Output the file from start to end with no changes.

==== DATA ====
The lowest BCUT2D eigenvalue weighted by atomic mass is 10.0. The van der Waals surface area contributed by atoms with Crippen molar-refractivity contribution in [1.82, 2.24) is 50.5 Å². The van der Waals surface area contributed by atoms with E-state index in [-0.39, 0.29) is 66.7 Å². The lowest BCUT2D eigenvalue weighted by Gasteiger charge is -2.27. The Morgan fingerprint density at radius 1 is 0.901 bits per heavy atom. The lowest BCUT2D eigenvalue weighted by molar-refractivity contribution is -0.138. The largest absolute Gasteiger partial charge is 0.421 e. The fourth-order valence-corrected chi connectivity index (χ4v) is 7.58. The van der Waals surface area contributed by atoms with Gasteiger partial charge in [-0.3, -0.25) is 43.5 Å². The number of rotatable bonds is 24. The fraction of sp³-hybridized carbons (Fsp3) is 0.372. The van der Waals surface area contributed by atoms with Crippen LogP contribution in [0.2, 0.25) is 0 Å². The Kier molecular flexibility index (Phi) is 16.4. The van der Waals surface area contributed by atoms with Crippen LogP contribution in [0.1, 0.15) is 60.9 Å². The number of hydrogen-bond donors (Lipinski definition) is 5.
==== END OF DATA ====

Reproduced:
The lowest BCUT2D eigenvalue weighted by atomic mass is 10.0. The van der Waals surface area contributed by atoms with Crippen molar-refractivity contribution in [1.82, 2.24) is 50.5 Å². The van der Waals surface area contributed by atoms with E-state index in [-0.39, 0.29) is 66.7 Å². The lowest BCUT2D eigenvalue weighted by Gasteiger charge is -2.27. The Morgan fingerprint density at radius 1 is 0.901 bits per heavy atom. The lowest BCUT2D eigenvalue weighted by molar-refractivity contribution is -0.138. The largest absolute Gasteiger partial charge is 0.421 e. The fourth-order valence-corrected chi connectivity index (χ4v) is 7.58. The van der Waals surface area contributed by atoms with Gasteiger partial charge in [-0.3, -0.25) is 43.5 Å². The number of rotatable bonds is 24. The fraction of sp³-hybridized carbons (Fsp3) is 0.372. The van der Waals surface area contributed by atoms with Crippen LogP contribution in [0.2, 0.25) is 0 Å². The Kier molecular flexibility index (Phi) is 16.4. The van der Waals surface area contributed by atoms with Crippen LogP contribution in [0.1, 0.15) is 60.9 Å². The number of hydrogen-bond donors (Lipinski definition) is 5.